I made my first wine in 1998. It was 2000 when I finally had a little bit of knowledge and some good grapes to risk it on. That ended up being 15 cases of better-than-average Knight's Valley mountain Merlot. Oh-One was the year Casey Hartlip gave away the farm, bestowing upon me a barrel's worth each of staggeringly good Sangiovese and Cabernet from Eaglepoint Ranch, high in the mountains east of Talmage. Two-thousand two, another couple of barrels were called into service, filled with Zinfandel and Pinot Noir, thanks to Greg Nelson -- God I love those Mendo farmers -- and in '03 Greg offered up Cab.

So why no 2004s in the garage finding their way through malolactic, nearly ready for racking? Too damn much was going in my life. Too much drama, at home and at work; too much triathlon and marathon. And one other thing, which is going to sound strange, but it's true: the garage is a fucking mess and until it gets cleaned (an interesting use of the passive there) there will be NO MORE GRAPES CRUSHED!
What's Happening Over There
It took my good friend Infospigot just a few quick numbers to make the point about exactly how tough the fight for Fallujah has been. So far. Check it out. Reading the post woke me from a post-election war slumber, so later in the day I made rare forays into the land of TV news. I was damn near reduced to tears as the NewsHour rolled 20 names and pictures past, mostly young men, a few guys in their mid-40s, Marines, Army, fathers, sons, brothers, husbands -- you know the story, all dead. Then I flipped to CNN and without realizing what was being shown, assuming it was more or less random war footage, I saw an American soldier note that an Iraqi wounded might not actually be dead, coldly pump a bullet into the prostrate body, then announce, "He's dead now." And the really scary thing is you know that this ridiculous pointless evil shit is not going to end anytime soon.

Saturday, November 13, 2004

Not Big County
California's least populous county (1,208 residents) led the state in voter turnout earlier this month, with 86 percent of its eligible voters doing their civic duty. (You'll note I didn't say "going to the polls" -- Alpine County is so sparsely peopled, voting is done by mail.) But what I found interesting was that once again, newspapers could not resist calling it tiny Alpine County. Even before this latest story popped up, Google returned 94 instances of Alpine tinization.

By the way, Alpine County was blue, one of the few inland counties in California to go Kerry's way.

UPDATE: Sacramento Bee story avoids use of "tiny"! Calls it "little Alpine County."
A decade ago I couldn't avoid the O.J. trial. I was working on the desk at a tabloid-style newspaper and Ito, Cochrane, Clark et al. provided us headline fodder for months. But like you, Thinking Reader, I tend to find these high-profile, media-soaked celebrity prosecuctions to be debasing to anyone who gets near them. So it wasn't until a couple of months ago that I paid any real attention to the Scott Peterson case. When a colleague of mine explained the situation -- the body found 80 miles from the couple's home, and just where the husband had happened to go fishing on Christmas Eve, the day the wife went missing -- I said: "Of course he did it." For a brief second I entertained the idea that actual evidence connecting Peterson to the crime might be necessary, but I quickly dismissed that thought. Of course he did it, I was surprised to believe, was good enough for me.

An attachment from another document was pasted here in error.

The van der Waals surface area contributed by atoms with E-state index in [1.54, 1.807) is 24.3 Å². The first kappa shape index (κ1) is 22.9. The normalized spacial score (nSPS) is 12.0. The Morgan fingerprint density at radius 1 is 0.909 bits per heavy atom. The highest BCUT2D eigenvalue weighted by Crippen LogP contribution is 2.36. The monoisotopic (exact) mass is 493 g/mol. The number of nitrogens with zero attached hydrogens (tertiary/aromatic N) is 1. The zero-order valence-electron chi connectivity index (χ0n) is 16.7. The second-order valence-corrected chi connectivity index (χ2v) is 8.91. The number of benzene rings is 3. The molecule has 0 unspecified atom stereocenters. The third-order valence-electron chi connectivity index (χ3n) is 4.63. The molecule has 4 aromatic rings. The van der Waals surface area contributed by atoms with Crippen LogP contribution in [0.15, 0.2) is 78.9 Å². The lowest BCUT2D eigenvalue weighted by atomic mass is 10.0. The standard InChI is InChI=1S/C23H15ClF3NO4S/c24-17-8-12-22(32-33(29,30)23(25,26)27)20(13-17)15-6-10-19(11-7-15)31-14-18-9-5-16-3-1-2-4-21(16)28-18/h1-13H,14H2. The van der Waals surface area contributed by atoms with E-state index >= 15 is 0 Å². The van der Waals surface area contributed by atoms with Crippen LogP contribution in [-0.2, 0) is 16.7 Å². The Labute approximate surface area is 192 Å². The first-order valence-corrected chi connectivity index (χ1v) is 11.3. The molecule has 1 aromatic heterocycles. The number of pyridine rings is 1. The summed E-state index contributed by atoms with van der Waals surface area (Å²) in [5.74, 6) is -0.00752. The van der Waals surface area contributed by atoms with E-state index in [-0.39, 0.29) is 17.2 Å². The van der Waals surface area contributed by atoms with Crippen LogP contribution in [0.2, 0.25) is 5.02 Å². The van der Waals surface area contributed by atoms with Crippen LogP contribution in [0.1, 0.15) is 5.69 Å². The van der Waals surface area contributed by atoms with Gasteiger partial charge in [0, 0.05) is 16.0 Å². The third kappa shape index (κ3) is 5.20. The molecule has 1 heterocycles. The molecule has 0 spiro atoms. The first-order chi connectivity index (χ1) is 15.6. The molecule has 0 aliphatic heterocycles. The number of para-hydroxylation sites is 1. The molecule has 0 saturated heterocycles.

In the weeks after arriving at this view I thought a few more times about the case, testing myself to see if I really believed instinct was sufficient to convict a man of murder. To my continued amazement, I kept saying yes. I heard excellent arguments as to the danger of my view, but to me these arguments began to sound like silly intellectual exercises. Yeah, gut reaction is no way to run a system of justice, and going down that path could be mighty dangerous. But what about the danger of ignoring overwhelming human intuition? What about turning our back on what we know to be true? I remained comfortable with the idea that the pure implausibility that anyone other than Scott Peterson committed the murder was enough to convict.

Now, a jury apparently agrees.

My first reaction upon hearing the news yesterday was relief. The election results had left me wondering about my worldview. Twelve people in San Mateo County agreed with me. Excellent.

Then I saw the paper. The crowds cheering outside the courthouse. The glee at the conviction. The treatment of the trial as a sporting event and the verdict as Our Side winning.

Now I'm a bit scared where this might be taking us.

Friday, November 12, 2004

The Internet Never Forgets
Back in 1995 I co-authored an article for the American Journalism Review about journalists leaving the profession. I long ago lost my copy of the magazine, and every nine or 12 or 17 months over the past several years I've found myself Googling the article. Today, suddenly, the piece showed up, right here. It's not a bad bit of work. I actually think it holds up pretty well. You might even say it exhibits a certain prescience. So I'm glad to have found it. Nevertheless, what an alarming development!